Meandering From The Group Home To The Stage
Punk rock is alive and well in Finland thanks to the seemingly miraculous rise of Pertti Kurikka’s Name Day, an old school four piece whose roots lie in a somewhat surprising place – mental illness. All four members suffer from Down Syndrome, meaning they have an extra chromosome that has caused a variety of developmental issues. It is clear that each of them struggles with their situation on a daily basis, whether it be general situational incomprehension, or emotional overreaction, but directors Jukka Kärkkäinen and Jani-Petteri Passi have captured them both as capable band members who like to have a good time, and as handicapped citizens that still need a little extra support every now and then. Unfortunately, in piecing together the band’s story, they forgot to form any sort of structured narrative that could give insight into how Pertti Kurikka’s Name Day came to be, and what might be next for them.
Underneath the tattered leather vests and worn black jeans is a punk rock quartet fronted by guitarist and songwriter Pertti Kurikka, a highly emotional man who seems to be getting up there in age. His straight-from-the-heart lyrics are shouted by the gravely voiced Kari Aalto, who’s raging temper is counter balanced by his love for his new fiancée. Sami Helle, the bassist of the band, spends his free time helping campaign for the conservative Centre Party of Finland. All of them live in group homes for the mentally disabled, except drummer Toni Välitalo, who is still living happily at home with his highly supportive parents. For them, the band is highly stressful work. At practice personalities clash, and tension escalates in the heat of misunderstanding, but it all seems worth it after a night of rocking in front of a receptive crowd.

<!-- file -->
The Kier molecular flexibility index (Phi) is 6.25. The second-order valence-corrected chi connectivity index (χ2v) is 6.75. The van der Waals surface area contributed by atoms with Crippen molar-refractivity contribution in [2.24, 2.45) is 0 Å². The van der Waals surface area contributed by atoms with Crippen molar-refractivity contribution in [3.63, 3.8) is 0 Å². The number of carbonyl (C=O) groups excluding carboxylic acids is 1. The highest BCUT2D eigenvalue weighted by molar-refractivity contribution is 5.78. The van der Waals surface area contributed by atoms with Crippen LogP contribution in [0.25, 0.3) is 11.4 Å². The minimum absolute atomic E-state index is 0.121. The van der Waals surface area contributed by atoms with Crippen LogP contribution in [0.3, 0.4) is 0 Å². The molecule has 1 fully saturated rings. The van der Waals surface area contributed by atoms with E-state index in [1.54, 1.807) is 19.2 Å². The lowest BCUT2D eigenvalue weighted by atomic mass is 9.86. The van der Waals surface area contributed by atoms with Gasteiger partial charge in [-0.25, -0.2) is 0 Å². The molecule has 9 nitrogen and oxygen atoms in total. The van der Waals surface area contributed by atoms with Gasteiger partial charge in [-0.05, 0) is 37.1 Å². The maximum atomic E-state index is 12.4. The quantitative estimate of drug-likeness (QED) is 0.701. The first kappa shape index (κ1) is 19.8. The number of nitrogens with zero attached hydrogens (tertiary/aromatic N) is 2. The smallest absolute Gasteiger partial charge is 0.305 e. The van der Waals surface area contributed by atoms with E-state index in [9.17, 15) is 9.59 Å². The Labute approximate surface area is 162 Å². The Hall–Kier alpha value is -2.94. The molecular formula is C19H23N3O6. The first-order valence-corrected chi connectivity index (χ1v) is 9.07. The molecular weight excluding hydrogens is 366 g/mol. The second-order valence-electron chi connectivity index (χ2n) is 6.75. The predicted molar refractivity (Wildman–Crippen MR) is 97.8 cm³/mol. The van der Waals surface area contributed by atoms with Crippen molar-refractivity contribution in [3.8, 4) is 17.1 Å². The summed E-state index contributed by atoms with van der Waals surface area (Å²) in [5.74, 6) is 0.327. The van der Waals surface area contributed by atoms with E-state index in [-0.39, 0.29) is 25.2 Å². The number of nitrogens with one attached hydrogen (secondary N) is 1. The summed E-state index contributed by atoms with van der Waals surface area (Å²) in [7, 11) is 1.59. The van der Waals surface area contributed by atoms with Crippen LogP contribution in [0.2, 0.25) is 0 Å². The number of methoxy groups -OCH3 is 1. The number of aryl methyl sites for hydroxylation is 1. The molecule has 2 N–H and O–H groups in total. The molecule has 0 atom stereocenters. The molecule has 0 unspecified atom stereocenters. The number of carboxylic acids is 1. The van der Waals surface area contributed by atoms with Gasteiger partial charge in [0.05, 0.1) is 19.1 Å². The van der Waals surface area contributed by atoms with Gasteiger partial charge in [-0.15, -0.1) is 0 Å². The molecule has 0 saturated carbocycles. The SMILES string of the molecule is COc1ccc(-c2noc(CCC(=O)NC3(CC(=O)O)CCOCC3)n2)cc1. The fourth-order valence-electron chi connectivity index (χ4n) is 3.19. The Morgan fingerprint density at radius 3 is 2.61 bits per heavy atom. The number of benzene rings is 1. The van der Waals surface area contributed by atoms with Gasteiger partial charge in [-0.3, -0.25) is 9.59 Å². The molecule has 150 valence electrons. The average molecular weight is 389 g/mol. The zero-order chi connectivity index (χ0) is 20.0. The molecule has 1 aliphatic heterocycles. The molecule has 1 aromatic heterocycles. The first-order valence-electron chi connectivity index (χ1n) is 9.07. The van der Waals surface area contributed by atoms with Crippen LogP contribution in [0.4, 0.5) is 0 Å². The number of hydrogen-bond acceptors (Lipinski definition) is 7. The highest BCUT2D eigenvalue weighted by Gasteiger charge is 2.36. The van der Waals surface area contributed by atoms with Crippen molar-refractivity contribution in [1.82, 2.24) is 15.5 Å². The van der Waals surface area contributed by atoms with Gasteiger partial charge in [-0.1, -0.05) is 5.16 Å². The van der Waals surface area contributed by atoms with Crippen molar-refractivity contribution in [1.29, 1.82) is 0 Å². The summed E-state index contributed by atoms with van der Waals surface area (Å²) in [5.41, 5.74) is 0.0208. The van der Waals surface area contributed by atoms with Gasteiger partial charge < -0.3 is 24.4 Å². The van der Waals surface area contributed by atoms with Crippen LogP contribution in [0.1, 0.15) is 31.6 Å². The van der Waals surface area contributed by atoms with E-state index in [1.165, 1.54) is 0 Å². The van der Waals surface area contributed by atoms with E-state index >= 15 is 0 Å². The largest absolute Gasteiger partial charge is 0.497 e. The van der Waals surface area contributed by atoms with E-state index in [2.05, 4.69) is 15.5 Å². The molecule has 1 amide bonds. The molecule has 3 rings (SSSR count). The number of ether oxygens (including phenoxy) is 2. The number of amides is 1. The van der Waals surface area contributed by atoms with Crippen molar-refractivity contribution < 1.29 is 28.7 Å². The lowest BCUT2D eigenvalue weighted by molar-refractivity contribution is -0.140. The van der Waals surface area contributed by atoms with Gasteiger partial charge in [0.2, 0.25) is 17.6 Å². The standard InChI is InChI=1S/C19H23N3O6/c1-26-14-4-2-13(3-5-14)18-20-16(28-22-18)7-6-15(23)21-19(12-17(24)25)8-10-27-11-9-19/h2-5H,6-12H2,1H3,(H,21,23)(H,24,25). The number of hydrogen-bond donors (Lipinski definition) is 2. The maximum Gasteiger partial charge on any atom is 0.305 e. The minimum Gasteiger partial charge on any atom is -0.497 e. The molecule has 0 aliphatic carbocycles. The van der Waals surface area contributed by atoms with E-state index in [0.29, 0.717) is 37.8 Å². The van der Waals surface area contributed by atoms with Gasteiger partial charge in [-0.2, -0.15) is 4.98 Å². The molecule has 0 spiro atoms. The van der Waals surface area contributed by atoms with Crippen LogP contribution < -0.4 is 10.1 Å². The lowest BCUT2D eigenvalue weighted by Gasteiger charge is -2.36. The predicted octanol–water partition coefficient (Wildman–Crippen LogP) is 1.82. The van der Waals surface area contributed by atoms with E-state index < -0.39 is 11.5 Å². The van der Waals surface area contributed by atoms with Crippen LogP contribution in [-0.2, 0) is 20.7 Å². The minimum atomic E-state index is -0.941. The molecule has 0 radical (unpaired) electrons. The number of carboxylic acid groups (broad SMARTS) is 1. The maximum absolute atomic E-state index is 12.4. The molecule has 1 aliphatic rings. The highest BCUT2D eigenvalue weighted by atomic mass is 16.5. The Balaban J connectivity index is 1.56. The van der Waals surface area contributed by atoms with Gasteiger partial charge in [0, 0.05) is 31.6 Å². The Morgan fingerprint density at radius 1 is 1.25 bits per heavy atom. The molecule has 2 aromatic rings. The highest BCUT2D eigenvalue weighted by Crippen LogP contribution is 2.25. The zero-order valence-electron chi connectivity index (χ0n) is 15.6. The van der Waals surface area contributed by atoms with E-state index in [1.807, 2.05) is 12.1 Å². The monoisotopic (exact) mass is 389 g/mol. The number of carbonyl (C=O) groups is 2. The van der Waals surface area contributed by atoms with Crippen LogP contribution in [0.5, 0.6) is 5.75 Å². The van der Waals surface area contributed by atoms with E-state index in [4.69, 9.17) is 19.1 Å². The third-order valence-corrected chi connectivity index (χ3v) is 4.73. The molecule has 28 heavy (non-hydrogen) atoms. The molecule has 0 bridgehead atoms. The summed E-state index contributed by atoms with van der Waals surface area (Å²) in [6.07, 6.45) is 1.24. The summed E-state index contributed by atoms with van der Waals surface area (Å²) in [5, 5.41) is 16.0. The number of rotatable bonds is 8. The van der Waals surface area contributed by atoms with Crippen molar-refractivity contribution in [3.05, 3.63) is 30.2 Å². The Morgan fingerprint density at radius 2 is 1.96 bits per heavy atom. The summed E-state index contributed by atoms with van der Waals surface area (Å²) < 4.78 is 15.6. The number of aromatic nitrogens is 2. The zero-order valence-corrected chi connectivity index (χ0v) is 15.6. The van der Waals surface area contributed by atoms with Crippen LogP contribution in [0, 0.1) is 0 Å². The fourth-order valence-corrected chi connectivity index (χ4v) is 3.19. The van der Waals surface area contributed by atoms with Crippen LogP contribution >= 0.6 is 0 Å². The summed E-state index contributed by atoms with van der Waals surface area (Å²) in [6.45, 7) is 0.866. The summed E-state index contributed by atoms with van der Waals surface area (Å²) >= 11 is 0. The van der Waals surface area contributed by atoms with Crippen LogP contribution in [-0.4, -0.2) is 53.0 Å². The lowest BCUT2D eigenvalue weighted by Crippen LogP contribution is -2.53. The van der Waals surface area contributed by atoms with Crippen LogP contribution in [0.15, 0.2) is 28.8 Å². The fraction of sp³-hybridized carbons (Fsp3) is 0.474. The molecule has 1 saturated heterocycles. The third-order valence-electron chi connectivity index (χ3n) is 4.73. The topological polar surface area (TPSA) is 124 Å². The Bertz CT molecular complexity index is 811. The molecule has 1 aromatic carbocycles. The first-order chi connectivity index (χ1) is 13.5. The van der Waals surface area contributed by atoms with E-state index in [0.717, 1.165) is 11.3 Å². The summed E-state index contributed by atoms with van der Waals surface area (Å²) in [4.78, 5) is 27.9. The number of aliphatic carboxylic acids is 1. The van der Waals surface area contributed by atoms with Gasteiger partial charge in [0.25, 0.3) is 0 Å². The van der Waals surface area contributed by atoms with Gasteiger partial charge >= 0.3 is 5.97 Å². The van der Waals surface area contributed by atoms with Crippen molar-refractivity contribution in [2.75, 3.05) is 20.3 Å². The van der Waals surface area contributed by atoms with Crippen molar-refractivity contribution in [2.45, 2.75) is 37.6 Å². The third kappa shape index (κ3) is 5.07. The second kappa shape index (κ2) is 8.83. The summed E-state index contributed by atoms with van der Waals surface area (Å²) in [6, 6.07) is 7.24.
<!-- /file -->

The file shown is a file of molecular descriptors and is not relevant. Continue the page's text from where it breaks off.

Though all of this information is easily gather through the film’s hands off approach, the viewer is constantly left to wonder, why is this happening? It’s obvious that the band didn’t form organically, but it is never mentioned what made them coalesce. They apparently have some sort of following in Finland, but we never hear from actual fans to verify this. There are shots in the film that give glimpses into how this unit functions as a professional entity, such as one in which their manager attends a black tie event with a wide range of dignitaries, but the scene is left unexplained. Somewhere in this footage there is a brilliant story of overcoming adversity through the acceptance of the classically outcast, but what is here feels lazy, incomplete, and somewhat exploitative. Observational documentaries can be highly effective, but there needs to be a narrative, and The Punk Syndrome is missing just that.
Reviewed at the 2012 Hot Docs Film Festival – Next section